Early people had no long-range view of nature and in no way looked upon it as a benign mother nurturing her children. She was a cruel stepmother, always looking for ways to strengthen dominance over her charges. A romantic view of nature would take millennia to develop.

Our pride is such that we falsely believe that the end of nature is the perfection of the individual. In short, we think the species is for the sake of the individual, when, in fact, as the socio-biologists argue, the exact reverse seems to be the case. The individual is expendable for the sake of the species. When the individual has been used up, it is discarded. Each day, we observe countless cases in which the individual is so sacrificed. The mate of the black widow spider eaten after performing his service and the salmon who swim upstream to spawn and then die are examples. When Mother Nature is on her own, it rids the planet of the Darwinian unfit. It was only with the intervention of humans that this purpose is partially thwarted.

Some would say we are or will be paying the penalty for this interference, if not now, then later. Humans are too smart for their own good, they argue, as they see catastrophe for the human race on the horizon. Animal rights people and "Greenies," or extreme environmentalists, protest advancement in science, saying we are playing God, instead of accepting our underling role as humans. They argue that what nature gives up, it gives up begrudgingly and exacts a heavy price for it. The classic story of Adam and Eve echoes this contention as, by trying to raise themselves to a higher level, they brought upon the human race the pain of childbirth and the necessity of working by the sweat of one's brow.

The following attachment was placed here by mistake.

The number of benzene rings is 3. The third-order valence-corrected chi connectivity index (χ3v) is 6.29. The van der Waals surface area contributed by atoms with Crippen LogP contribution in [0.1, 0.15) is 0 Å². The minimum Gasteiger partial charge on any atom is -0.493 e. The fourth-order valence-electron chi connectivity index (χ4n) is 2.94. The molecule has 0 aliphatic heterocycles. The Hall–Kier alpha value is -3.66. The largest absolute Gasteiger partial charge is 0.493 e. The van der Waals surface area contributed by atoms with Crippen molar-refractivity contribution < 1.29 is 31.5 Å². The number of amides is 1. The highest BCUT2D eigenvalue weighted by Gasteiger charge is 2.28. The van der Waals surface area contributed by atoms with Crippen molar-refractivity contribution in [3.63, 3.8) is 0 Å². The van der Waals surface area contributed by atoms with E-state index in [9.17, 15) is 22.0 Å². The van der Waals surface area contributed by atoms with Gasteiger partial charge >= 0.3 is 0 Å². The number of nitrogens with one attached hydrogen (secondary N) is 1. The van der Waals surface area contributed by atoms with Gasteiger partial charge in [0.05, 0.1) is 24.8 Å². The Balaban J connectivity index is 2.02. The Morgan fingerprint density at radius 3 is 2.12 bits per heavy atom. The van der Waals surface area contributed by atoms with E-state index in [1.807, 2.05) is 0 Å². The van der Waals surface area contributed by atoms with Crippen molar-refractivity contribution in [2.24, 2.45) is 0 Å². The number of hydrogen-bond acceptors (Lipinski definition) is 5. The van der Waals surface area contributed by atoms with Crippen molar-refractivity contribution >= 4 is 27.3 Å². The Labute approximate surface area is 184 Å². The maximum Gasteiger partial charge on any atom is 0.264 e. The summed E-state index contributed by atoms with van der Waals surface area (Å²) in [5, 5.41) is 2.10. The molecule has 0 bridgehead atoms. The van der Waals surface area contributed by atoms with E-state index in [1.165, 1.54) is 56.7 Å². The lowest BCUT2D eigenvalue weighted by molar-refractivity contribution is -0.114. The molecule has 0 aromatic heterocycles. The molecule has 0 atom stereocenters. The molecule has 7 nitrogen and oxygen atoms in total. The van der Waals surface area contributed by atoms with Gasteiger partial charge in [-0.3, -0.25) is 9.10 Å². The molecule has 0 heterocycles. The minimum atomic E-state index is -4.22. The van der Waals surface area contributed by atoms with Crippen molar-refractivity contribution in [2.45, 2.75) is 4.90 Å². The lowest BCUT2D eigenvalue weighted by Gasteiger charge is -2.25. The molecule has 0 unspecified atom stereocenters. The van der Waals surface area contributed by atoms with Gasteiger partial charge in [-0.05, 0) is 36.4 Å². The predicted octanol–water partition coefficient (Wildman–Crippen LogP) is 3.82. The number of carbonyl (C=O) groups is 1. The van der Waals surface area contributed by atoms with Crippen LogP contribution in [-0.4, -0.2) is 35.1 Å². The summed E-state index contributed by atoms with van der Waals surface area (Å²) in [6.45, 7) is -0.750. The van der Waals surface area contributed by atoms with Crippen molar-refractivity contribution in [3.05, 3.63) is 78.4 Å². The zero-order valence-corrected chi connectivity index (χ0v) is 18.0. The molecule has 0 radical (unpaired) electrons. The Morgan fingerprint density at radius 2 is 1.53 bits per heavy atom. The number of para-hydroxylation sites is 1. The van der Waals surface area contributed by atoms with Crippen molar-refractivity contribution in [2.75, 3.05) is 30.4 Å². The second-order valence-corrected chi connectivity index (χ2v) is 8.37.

One even might argue that nature employs irony in accomplishing its goals. For instance, the health and energy of adults generally is at their zenith during the child-rearing years. This is so that, through children, the species will be perpetuated. Once the offspring leave the nest and the years of stress have taken their toll on the parents, the latter must cope with simply surviving. Any honest parent will admit that, objectively, the joys of having children are in no way proportionate to the sorrows and hardships that accompany them. This is why nature has engendered a sense of parental duty (something stronger than love), which defies all quests for personal pleasure.

In this life, we are never "out of the woods." As one philosopher proclaimed, "Existence is continually pressing us, and as we get older, it presses us even more." Those who disagree are only fooling themselves.

Is Mother Nature a benign mother or a cruel stepmother? One's answer to that probably depends on how much life one has lived.

Dr. Kreyche, American Thought Editor of USA Today, is emeritus professor of philosophy, DePaul University, Chicago, Ill.
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Title Annotation:man's conflict and coping with natural disasters
Author:Kreyche, Gerald F.
Publication:USA Today (Magazine)
Article Type:Brief Article
Date:Mar 1, 1999
Words:1021